Upon moving to the United States in 1937, Gropius secured Moholy-Nagy an appointment as the director of a new design school sponsored by the Association of Arts and Industries in Chicago. Moholy-Nagy called it the New Bauhaus. Owing to financial difficulties, the school closed down after only six months. Moholy-Nagy did not give up, however. In 1939 he started the School of Design, which evolved into the Chicago Institute of Design, which he ran until his premature death of leukemia in 1946.
Moholy-Nagy's chief patrons during these years were Walter and Elisabeth Paepcke, who through their Container Corporation of America channeled financial resources to his many projects. The Paepckes' patronage is the subject of an excellent study by the historian James S. Allen. Allen shows how the Paepckes championed a more responsible and educated form of capitalist modernization through a nec-romantic interpretation of Goethe's philosophy and the German Bildungsideal. As Allen documents, the Paepckes were among the most important patrons of environmentalism, literature, philosophy, fine art, and music in postwar America, and Moholy-Nagy was one of their first and most important clients.
In Chicago Moholy-Nagy told his new students about the importance of environmental and social concern for Bauhaus design, and he praised Gropius for addressing these issues: "Fearlessly and uncompromisingly he defended the thesis on which the Bauhaus was built: that art and architecture which fail to serve for the betterment of our environment are socially destructive by aggravating instead of healing the ills of an inequitable social system." It was important, Moholy-Nagy stressed, to think of design within the larger framework of social and environmental responsibility. An mban planner, for example, should aim to create "happy and organic cities of which inhabitants have the experience of being amidst gardens and vegetation daily, not on their weekend trips only." Moholy-Nagy's famous book Vision in Motion (1947) was in effect, he wrote, "an attempt to add to the politico-soda! a biological ‘bill of rights' asserting the interrelatedness of man's fund a mental qualities, of his intellectual and emotional requirements, of his psychological well-being and his physical health."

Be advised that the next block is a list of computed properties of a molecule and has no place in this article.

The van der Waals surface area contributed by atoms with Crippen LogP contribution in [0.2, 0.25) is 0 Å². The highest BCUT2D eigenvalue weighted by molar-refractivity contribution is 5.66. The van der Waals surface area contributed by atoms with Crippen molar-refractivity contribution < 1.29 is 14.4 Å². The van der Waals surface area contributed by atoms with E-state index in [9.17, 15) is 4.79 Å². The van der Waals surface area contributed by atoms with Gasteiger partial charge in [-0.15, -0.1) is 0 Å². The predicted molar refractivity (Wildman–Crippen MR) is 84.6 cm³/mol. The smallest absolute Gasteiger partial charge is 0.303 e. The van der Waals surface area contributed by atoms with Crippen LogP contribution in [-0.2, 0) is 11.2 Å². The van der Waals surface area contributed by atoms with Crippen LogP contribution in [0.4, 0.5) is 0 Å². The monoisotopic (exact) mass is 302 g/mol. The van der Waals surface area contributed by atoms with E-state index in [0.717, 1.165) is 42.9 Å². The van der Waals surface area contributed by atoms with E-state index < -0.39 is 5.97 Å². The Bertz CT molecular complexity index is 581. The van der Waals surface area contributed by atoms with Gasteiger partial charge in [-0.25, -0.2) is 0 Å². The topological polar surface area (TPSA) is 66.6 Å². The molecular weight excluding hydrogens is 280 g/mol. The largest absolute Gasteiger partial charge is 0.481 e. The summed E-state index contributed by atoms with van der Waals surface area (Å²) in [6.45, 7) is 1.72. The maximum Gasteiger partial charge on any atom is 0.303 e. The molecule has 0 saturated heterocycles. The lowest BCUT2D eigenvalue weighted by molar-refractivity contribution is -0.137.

This program was spelled out in an article entitled "Why Bauhaus Education?" published in the journal Shelter as a manifesto for Chicago's New Bauhaus. The article was illustrated with the images of set designs from Things to Come, from Moholy-Nagy's London years. The Chicago students would have to read a great deal of science literature to understand the fundamental biological needs of human society,Moholy-Nagy argued. This program was an effort to develop "a new type of engineer" who would use "an organic approach" in design. The new science of "bio-technique," Moholy·Nagy explained, "deals with transportation of natural forms and design into the media of human production. Nature evolves ingenious forms, often technologically useful. Every bush, every tree, can instruct us in and reveal new uses, potential apparatus, and technological inventions without number." He argued that proper teaching musters creative experiments guided by advances in engineering and science. Learning from nature was thus at the heart of the New Bauhaus program, which aimed at meeting human biological and psychological needs by combining art, science, and technology.
Evoking the Freudian formula, Moholy-Nagy modeled the teacher of architecture as a therapist breaking through the self-conscious into unconscious life forces of the student. "Once the dam of the self-consciousness is removed," he argued, "the creative energies flow with natural and remarkable ease" toward "an organic approach" in design. Moholy-Nagy expressed the same ideas in the catalog for the 1938 Bauhaus show in New York by pointing to the importance of blending science, art, and craftwork. He argued that since people were "biologically equipped to experience space," a building must reflect human biology.'The journal Shelter, in which Moholy-Nagy published these views, was edited by Richard Buckminster Fuller, who lived and worked in Chicago in the 1930s. It is worth discussing his life in some detail, as he taught at the Chicago Institute of Design after Moholy-Nagy's death and in other ways came to represent the second generation of Bauhaus thinking about the unity of art and science by designing with nature.
Anger, Peder. “Learning From Nature In Chicago.” From Bauhaus to Ecohouse: A History of Ecological Design, pp. 40-42.